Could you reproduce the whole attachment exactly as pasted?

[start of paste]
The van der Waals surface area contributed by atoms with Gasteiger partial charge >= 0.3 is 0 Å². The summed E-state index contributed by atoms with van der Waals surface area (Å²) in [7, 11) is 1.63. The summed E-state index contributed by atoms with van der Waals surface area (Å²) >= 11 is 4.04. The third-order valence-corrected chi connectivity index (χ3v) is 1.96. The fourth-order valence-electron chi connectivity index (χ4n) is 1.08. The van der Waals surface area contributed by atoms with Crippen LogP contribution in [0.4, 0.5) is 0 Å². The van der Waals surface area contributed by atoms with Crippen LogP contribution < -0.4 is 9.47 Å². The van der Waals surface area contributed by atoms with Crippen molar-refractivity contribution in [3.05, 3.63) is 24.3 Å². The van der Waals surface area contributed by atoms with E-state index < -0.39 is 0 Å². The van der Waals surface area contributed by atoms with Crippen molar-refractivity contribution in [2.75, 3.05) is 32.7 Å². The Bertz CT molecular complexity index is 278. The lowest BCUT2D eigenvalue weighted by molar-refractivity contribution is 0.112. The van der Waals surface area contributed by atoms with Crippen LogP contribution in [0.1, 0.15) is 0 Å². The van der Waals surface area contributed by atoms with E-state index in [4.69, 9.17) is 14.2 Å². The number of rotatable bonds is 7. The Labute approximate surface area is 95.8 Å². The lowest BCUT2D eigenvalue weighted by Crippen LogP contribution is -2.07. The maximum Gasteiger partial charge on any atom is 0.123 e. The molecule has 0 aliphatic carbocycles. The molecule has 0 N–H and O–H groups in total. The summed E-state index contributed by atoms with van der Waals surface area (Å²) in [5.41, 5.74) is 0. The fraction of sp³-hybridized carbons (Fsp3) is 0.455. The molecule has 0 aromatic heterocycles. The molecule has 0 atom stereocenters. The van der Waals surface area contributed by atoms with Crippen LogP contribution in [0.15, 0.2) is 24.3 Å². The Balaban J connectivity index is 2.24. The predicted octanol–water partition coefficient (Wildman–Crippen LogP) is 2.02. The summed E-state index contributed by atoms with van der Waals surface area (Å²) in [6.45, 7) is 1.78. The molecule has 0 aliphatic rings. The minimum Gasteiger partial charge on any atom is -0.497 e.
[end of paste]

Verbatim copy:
The van der Waals surface area contributed by atoms with Gasteiger partial charge >= 0.3 is 0 Å². The summed E-state index contributed by atoms with van der Waals surface area (Å²) in [7, 11) is 1.63. The summed E-state index contributed by atoms with van der Waals surface area (Å²) >= 11 is 4.04. The third-order valence-corrected chi connectivity index (χ3v) is 1.96. The fourth-order valence-electron chi connectivity index (χ4n) is 1.08. The van der Waals surface area contributed by atoms with Crippen LogP contribution in [0.4, 0.5) is 0 Å². The van der Waals surface area contributed by atoms with Crippen LogP contribution < -0.4 is 9.47 Å². The van der Waals surface area contributed by atoms with Crippen molar-refractivity contribution in [3.05, 3.63) is 24.3 Å². The van der Waals surface area contributed by atoms with E-state index < -0.39 is 0 Å². The van der Waals surface area contributed by atoms with Crippen molar-refractivity contribution in [2.75, 3.05) is 32.7 Å². The Bertz CT molecular complexity index is 278. The lowest BCUT2D eigenvalue weighted by molar-refractivity contribution is 0.112. The van der Waals surface area contributed by atoms with Crippen LogP contribution in [0.1, 0.15) is 0 Å². The van der Waals surface area contributed by atoms with E-state index in [4.69, 9.17) is 14.2 Å². The number of rotatable bonds is 7. The Labute approximate surface area is 95.8 Å². The lowest BCUT2D eigenvalue weighted by Crippen LogP contribution is -2.07. The maximum Gasteiger partial charge on any atom is 0.123 e. The molecule has 0 aliphatic carbocycles. The molecule has 0 N–H and O–H groups in total. The summed E-state index contributed by atoms with van der Waals surface area (Å²) in [5.41, 5.74) is 0. The fraction of sp³-hybridized carbons (Fsp3) is 0.455. The molecule has 0 aromatic heterocycles. The molecule has 0 atom stereocenters. The van der Waals surface area contributed by atoms with Crippen LogP contribution in [0.15, 0.2) is 24.3 Å². The Balaban J connectivity index is 2.24. The predicted octanol–water partition coefficient (Wildman–Crippen LogP) is 2.02. The summed E-state index contributed by atoms with van der Waals surface area (Å²) in [6.45, 7) is 1.78. The molecule has 0 aliphatic rings. The minimum Gasteiger partial charge on any atom is -0.497 e.